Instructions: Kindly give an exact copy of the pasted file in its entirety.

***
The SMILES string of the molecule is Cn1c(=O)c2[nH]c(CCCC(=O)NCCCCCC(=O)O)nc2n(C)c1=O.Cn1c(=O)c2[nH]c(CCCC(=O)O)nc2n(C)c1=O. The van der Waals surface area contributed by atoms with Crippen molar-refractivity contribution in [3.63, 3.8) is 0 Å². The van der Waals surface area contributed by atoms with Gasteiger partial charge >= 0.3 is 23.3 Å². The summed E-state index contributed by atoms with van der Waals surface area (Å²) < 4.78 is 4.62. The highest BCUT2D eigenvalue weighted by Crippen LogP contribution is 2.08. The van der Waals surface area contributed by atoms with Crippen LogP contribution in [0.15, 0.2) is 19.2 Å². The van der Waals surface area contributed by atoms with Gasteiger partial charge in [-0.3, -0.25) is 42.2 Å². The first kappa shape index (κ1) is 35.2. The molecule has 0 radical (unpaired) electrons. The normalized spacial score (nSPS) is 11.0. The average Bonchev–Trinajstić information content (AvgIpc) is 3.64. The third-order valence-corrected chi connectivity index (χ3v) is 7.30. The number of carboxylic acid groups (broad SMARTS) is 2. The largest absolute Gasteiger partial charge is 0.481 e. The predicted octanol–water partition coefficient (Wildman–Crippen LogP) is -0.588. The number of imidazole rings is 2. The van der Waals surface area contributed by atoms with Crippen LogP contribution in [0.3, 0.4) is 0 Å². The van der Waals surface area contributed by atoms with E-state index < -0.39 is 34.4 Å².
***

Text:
The SMILES string of the molecule is Cn1c(=O)c2[nH]c(CCCC(=O)NCCCCCC(=O)O)nc2n(C)c1=O.Cn1c(=O)c2[nH]c(CCCC(=O)O)nc2n(C)c1=O. The van der Waals surface area contributed by atoms with Crippen molar-refractivity contribution in [3.63, 3.8) is 0 Å². The van der Waals surface area contributed by atoms with Gasteiger partial charge >= 0.3 is 23.3 Å². The summed E-state index contributed by atoms with van der Waals surface area (Å²) < 4.78 is 4.62. The highest BCUT2D eigenvalue weighted by Crippen LogP contribution is 2.08. The van der Waals surface area contributed by atoms with Crippen LogP contribution in [0.15, 0.2) is 19.2 Å². The van der Waals surface area contributed by atoms with Gasteiger partial charge in [-0.3, -0.25) is 42.2 Å². The first kappa shape index (κ1) is 35.2. The molecule has 0 radical (unpaired) electrons. The normalized spacial score (nSPS) is 11.0. The average Bonchev–Trinajstić information content (AvgIpc) is 3.64. The third-order valence-corrected chi connectivity index (χ3v) is 7.30. The number of carboxylic acid groups (broad SMARTS) is 2. The largest absolute Gasteiger partial charge is 0.481 e. The predicted octanol–water partition coefficient (Wildman–Crippen LogP) is -0.588. The number of imidazole rings is 2. The van der Waals surface area contributed by atoms with Crippen LogP contribution in [0.3, 0.4) is 0 Å². The van der Waals surface area contributed by atoms with E-state index < -0.39 is 34.4 Å².